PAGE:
Pobol y Cwm is unique and important in the annals of British television. Set in West Wales, this enormously popular BBC Wales production formed the backbone of S4C's peak hour schedules when the Fourth Channel broadcaster consolidated all Welsh-language broadcasting in 1982. The series has always had a devoted domestic audience and is now winning a new legion of fans outside Wales in its sub-titled version on satellite digital television, among them Victor Lewis-Smith of the "Evening Standard". He described it recently as "... a well-produced and coherent soap, naturalistic and often funny". Its popularity has inspired spin-offs in the native languages of both Scotland and Ireland and this production has probably done more than anything else to consolidate minority language awareness on British television.
The series has also mirrored the way in which life has changed in Wales over the last thirty years. Much of the action centres on the locals who frequent "The Deri Arms" in the fictitious village of Cwmderi, but in the early days when beer was just 15p a pint, the fulcrum was the Brynawelon retirement home with eleven well established Welsh actors in the principle roles. Over the years they were joined by a new generation of actors as the story lines began to reflect more contemporary themes. As in any repertory company, the youngsters learned from the example of the more experienced, and by now many have found their way into film and television outside Wales. Probably the best-known "graduate" of the series is Ioan Gruffydd who, as a young teenager, played the adopted son of the landlord and landlady of "The Deri Arms".
Now a hot property in the United States, Ioan was unable to get home to join the celebrations in Cardiff but, on VT and in immaculate Welsh, he sent a heartfelt greeting from Hollywood. Interspersed with memorable moments from the series and informal interviews with key people from the show's long history, there were also greetings and congratulations from other alumni of the series and the casts of other, younger soaps like EastEnders. The audience was hugely entertained, laughing at changing fashions and forgotten indiscretions, cheering at the reminders of the cast's many charitable activities and blinking back tears at tributes paid to seven of the original eleven cast members who have, so to speak, moved on to "Upper Cwmderi". It was a night of roller-coaster emotions and great entertainment.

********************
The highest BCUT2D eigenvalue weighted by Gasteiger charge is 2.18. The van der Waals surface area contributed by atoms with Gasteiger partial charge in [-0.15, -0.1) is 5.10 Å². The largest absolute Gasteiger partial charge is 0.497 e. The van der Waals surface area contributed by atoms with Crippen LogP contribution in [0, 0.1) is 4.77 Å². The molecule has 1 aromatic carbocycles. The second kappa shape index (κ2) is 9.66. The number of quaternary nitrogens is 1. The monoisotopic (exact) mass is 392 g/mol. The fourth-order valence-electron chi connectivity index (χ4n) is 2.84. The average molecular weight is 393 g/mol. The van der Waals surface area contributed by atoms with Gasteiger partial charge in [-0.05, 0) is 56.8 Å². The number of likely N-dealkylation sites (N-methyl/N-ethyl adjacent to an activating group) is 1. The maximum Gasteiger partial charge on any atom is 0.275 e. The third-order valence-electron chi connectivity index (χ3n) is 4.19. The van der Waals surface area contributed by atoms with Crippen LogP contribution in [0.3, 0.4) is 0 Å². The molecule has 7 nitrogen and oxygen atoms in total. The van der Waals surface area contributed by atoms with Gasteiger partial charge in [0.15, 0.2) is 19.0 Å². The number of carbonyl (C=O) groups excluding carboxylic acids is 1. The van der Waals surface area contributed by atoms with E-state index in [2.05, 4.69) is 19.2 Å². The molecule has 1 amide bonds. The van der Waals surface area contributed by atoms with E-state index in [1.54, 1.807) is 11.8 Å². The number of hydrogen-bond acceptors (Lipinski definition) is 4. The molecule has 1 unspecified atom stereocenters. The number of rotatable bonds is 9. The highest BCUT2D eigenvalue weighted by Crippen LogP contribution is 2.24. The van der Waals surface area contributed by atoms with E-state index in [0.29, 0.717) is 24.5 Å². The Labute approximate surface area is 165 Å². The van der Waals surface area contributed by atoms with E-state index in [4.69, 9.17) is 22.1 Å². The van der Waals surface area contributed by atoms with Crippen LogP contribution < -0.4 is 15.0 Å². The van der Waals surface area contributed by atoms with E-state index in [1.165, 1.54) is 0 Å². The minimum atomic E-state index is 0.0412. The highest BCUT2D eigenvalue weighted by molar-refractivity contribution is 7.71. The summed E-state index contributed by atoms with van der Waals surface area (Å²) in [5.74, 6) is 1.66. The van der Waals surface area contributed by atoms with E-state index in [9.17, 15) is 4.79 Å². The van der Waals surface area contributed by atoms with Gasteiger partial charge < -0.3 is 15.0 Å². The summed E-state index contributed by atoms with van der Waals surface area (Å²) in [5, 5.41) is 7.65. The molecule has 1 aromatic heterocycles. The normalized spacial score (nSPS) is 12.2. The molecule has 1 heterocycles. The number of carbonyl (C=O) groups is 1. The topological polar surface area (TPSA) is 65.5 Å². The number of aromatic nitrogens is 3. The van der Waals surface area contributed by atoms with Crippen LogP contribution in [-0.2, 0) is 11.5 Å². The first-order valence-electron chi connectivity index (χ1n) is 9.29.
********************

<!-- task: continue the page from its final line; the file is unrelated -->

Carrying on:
A landmark series then, and well worthy of inclusion in the Hall of Fame. In making the presentation on behalf of the RTS at the end of the evening, the distinguished actress Sian Phillips paid tribute not only to the actors but also to the writers, producers, directors, technicians, crews and servicing departments who had contributed to the continuing excellence of Pobol y Cwm. Making a successful soap, she said, is a skilled and highly professional business, needing commitment from everyone involved. The certificate puts it very simply – inclusion in the Hall of Fame is given in recognition of an outstanding contribution to Television.
So it was on behalf of all members of the cast and crew, past and present, that the current series producer Bethan Jones accepted the award from Sian. It was the culmination of a week of celebrations both on- and off-screen ... and a cue to start the party.